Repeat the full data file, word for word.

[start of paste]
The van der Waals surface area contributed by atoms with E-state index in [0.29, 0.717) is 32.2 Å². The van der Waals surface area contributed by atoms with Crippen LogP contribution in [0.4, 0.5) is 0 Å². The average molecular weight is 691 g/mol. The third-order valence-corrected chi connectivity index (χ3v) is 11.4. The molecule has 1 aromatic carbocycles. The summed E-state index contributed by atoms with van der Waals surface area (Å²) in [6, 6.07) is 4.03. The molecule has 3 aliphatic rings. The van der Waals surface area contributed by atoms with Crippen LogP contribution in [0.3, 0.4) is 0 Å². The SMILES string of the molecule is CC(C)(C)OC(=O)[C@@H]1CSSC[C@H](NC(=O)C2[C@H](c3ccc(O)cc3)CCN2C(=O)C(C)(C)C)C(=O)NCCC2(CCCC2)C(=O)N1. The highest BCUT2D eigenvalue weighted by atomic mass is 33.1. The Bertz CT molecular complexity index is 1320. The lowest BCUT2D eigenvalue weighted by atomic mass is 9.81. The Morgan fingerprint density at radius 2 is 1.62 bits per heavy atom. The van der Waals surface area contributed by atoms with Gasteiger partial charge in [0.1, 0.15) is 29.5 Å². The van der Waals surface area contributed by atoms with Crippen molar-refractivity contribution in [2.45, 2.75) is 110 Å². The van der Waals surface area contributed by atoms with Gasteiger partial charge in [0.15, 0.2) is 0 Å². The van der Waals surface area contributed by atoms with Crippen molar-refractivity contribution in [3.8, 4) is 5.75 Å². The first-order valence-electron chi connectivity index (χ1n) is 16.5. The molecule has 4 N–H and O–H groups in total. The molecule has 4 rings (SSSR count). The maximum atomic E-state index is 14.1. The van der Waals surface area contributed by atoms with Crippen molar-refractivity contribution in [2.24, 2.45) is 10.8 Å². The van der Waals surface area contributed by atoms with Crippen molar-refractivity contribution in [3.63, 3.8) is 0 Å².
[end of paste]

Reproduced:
The van der Waals surface area contributed by atoms with E-state index in [0.29, 0.717) is 32.2 Å². The van der Waals surface area contributed by atoms with Crippen LogP contribution in [0.4, 0.5) is 0 Å². The average molecular weight is 691 g/mol. The third-order valence-corrected chi connectivity index (χ3v) is 11.4. The molecule has 1 aromatic carbocycles. The summed E-state index contributed by atoms with van der Waals surface area (Å²) in [6, 6.07) is 4.03. The molecule has 3 aliphatic rings. The van der Waals surface area contributed by atoms with Crippen LogP contribution in [0.3, 0.4) is 0 Å². The SMILES string of the molecule is CC(C)(C)OC(=O)[C@@H]1CSSC[C@H](NC(=O)C2[C@H](c3ccc(O)cc3)CCN2C(=O)C(C)(C)C)C(=O)NCCC2(CCCC2)C(=O)N1. The highest BCUT2D eigenvalue weighted by atomic mass is 33.1. The Bertz CT molecular complexity index is 1320. The lowest BCUT2D eigenvalue weighted by atomic mass is 9.81. The Morgan fingerprint density at radius 2 is 1.62 bits per heavy atom. The van der Waals surface area contributed by atoms with Gasteiger partial charge in [0.1, 0.15) is 29.5 Å². The van der Waals surface area contributed by atoms with Crippen molar-refractivity contribution in [2.45, 2.75) is 110 Å². The van der Waals surface area contributed by atoms with Gasteiger partial charge in [0.15, 0.2) is 0 Å². The van der Waals surface area contributed by atoms with Crippen molar-refractivity contribution in [3.8, 4) is 5.75 Å². The first-order valence-electron chi connectivity index (χ1n) is 16.5. The molecule has 4 N–H and O–H groups in total. The molecule has 4 rings (SSSR count). The maximum atomic E-state index is 14.1. The van der Waals surface area contributed by atoms with Crippen molar-refractivity contribution in [2.24, 2.45) is 10.8 Å². The van der Waals surface area contributed by atoms with Crippen molar-refractivity contribution in [3.63, 3.8) is 0 Å².